Julz: Yeah, for sure! I mean, we came across that just a couple of weeks ago with someone that came across our desk, and they didn’t want to update their site. It was a five years out of date and this is the sort of… and I knew that there was a plug-in on that site that was compromised.
Julz: And you know, for whatever reason they didn’t want to do it! So too bad. So sad. We just can’t work with that, because I mean… you know, that’s…
Julz: It’s got to be the best. If it’s not going to work then it’s a poor reflection on your business and your website.
Josh: Absolutely, and that’s why websites are always updating, because hackers are always getting smarter!
Julz: Yeah, and that’s why we have care plans. And our clients get reports every month about how much we’ve updated, because they always happen like this.
Johs: Absolutely! So we’ve covered… out of this new algorithm page experience, we’ve covered the core web vitals, the safe browsing and https, and then we get to our favourite little pillar of this, and what is that?
Julz: Ahh! User experience!
Josh: User experience.
Julz: Oh! I feel like about this so much!!
Josh: It is the majority of what we do. It’s a pillar, one of our four pillars and the metrics that come under user experience is no intrusive interstitials….
Josh: Interstitials… mobile friendly and dwell time. So can someone translate those?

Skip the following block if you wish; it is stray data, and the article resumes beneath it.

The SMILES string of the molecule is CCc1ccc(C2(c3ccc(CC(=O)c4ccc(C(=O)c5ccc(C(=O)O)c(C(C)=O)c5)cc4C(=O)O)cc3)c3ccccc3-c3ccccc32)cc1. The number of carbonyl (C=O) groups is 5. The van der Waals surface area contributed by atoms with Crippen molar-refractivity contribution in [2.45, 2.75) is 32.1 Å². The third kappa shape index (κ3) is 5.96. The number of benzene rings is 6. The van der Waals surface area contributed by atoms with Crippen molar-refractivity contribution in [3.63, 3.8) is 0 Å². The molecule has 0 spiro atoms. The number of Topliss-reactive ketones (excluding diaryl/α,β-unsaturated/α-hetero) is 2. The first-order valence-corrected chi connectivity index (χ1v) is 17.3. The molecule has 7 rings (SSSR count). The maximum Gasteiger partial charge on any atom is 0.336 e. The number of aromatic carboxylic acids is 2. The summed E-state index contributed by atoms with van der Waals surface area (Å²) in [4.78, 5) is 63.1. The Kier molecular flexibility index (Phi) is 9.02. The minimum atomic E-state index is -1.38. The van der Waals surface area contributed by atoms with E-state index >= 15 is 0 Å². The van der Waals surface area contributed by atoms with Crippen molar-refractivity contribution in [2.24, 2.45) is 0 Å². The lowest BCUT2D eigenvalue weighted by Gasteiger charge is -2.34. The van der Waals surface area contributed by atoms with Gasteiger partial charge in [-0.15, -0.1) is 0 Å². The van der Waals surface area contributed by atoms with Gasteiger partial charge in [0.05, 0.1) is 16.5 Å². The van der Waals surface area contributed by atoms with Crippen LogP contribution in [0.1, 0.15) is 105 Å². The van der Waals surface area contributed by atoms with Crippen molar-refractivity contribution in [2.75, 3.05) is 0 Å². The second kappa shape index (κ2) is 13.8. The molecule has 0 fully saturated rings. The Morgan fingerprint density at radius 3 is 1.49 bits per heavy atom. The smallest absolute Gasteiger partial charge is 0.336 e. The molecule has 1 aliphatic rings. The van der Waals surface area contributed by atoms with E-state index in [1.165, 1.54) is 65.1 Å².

Em: So intrusive interstitials… so basically pop-ups. So you know how you go to a website and straight away there’s a huge pop-up that covers the whole screen and it doesn’t line up with what you’re trying to look at…
Julz: So Annoying!!!
Em: …and that’s frustrating, right? So that’s something to take into consideration with user experience that Google is cracking down on.
If you have intrusive pop-ups on your site, that might be something that you need to look at. Is it necessary? How can I make this not so intrusive? Maybe you can put a notice on the page itself or maybe more of a banner style. That’s something you can do to help that.
Josh: And that’s something that you also need to look at, your goals as well. So like Em we were just talking about before, that your blog, when you scroll down to the bottom of a blog a pop-up pops up to say hey, follow me on Instagram for more access to all of this. And while we go well, Google doesn’t really like it, the other thing you need to take into consideration is well, that pop-up worked for you, right?